Storm – the power of the ocean
The ocean has a reputation for being a harsh mistress. We still have more to learn about Earth’s oceans and seas, with many areas left to explore and study. The one thing that has always been clear is the unstoppable, deadly power it can wield.
A storm surge will occur when there is low pressure, high winds and high tides. These storm conditions can change sea levels, and lead to coastal flooding. This can be very dangerous for anyone living in coastal areas. In January 2016, a large blizzard blanketed the east coast of the US. The storm named “Nor’easter”, violently churned up ocean water, pushing huge amounts of water and massive waves towards the coast of New Jersey. The water levels swelled to 6.61 feet and flooded the coast. The spring tide amplified the storm surge, causing major destruction. The “Bering sea superstorm” of 2011, with its combination of high tides and 100mph winds resulted in a 10foot storm surge which engulfed Nome, Alaska.
In the northern hemisphere, violent sea storms develop in late summer or autumn, close to the equator. These sea storms are named differently depending on where they are formed. If a storm is formed over the Atlantic and eastern Pacific Ocean, the storms are called hurricanes. If they are formed over the Indian Ocean they are called cyclones and if the storm is formed over the north-western Pacific they are called typhoons.
Sea storms develop when the air temperature in one region is different from the temperature in an adjacent region. Warmer air rises, cooler air drops. The movement of air creates a difference in pressure in the atmosphere. If pressure changes over a large enough area, it will cause the wind to blow in massive circles. This will result in clouds thickening, and heavy rain to fall. As the storm gains speed it grows larger, moving across the ocean. The winds in severe ocean storms can reach 155 mph and bring 59 inches of rain. The severity of the storm can cause large waves and storm surges.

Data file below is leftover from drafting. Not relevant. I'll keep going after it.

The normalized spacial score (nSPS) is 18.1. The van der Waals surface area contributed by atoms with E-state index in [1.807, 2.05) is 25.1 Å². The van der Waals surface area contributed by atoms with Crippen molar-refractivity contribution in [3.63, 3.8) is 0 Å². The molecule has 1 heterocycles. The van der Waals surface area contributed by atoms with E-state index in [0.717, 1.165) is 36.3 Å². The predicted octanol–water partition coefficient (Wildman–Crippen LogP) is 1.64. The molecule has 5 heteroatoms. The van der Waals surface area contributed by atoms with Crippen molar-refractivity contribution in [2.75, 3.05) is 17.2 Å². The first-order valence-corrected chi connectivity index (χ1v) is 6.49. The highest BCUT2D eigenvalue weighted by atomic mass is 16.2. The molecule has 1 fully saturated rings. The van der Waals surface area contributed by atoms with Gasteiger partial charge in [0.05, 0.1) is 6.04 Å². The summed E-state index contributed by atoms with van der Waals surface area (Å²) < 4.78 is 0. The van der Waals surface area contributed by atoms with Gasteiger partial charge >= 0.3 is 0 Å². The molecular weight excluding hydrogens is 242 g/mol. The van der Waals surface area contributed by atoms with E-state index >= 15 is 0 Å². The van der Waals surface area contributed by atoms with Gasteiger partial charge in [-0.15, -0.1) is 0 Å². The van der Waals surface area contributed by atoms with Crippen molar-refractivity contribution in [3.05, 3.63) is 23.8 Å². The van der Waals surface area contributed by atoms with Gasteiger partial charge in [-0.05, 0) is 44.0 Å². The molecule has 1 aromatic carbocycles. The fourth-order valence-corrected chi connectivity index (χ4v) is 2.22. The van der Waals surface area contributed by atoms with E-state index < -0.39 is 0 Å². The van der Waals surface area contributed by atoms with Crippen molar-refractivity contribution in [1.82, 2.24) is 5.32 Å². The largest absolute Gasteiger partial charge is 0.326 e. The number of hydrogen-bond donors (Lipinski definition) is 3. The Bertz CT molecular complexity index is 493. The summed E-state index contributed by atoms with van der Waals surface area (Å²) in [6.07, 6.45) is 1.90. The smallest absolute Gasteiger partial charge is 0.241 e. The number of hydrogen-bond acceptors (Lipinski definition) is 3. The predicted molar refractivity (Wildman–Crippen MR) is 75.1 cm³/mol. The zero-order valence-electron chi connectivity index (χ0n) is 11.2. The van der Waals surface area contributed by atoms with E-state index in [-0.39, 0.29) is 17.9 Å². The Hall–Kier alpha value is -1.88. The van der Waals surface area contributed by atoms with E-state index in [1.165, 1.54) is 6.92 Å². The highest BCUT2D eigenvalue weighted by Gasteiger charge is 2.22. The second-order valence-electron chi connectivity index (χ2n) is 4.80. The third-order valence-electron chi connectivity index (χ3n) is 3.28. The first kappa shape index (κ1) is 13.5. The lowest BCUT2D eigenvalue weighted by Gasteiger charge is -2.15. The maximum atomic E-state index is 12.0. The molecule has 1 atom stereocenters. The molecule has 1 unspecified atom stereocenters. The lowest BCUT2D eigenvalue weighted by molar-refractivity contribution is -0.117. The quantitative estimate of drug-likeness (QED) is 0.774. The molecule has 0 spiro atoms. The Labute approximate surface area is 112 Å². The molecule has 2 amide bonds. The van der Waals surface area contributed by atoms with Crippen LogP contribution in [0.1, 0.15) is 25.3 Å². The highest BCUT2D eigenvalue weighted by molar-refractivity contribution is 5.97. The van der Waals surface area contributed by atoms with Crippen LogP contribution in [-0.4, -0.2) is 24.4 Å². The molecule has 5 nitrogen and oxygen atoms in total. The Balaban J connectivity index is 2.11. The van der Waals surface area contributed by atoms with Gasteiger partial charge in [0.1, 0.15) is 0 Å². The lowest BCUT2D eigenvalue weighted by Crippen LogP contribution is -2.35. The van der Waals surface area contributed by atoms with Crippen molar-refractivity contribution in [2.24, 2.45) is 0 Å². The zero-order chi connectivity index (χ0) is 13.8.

One of the oceans most destructive forces is a Tsunami. These are caused by underwater earthquakes. As a result, 80% of all tsunamis occur within the Pacific ocean’s “Ring of fire”, a geological area where tectonic shifts make earthquakes and volcanos common. Tsunamis produce killer waves which can reach 100 feet high. On making landfall, powerful walls of water smash through everything in their path, causing massive destruction and loss of life. At sea, a tsunami will only appear to be a few meters high, but as soon as they reach shallow water they slow down and build in height and power. Five minutes before reaching land, it produces a vacuum effect, sucking all the water from the sea floor. This is an important sign, and recognising it can save lives. A tsunami will travel across the ocean to the shore at a speed of 500mph, as fast as a 747 jet.
Coastal erosion is caused by wave action and tidal currents, as well as salt and acids in water which dissolve rock. Destructive waves will slowly cause cliffs to crumble and wash away. In some cases, whole cliff faces have broken off and fallen into the sea.
However, this isn’t necessarily bad news. The Jurassic Coast Heritage site explains:
“Erosion is the natural process by which the sea and elements wear away the land, from small rockfalls to enormous landslides. The coastline only exists because of erosion and over time it has created the iconic landforms that so many people know and love – Chesil beach, Durdle Door, Lulworth Cove, Ladram Bay. Erosion keeps the cliff face fresh and the unique rock record well exposed, and as the rocks are eroded new fossils are revealed.”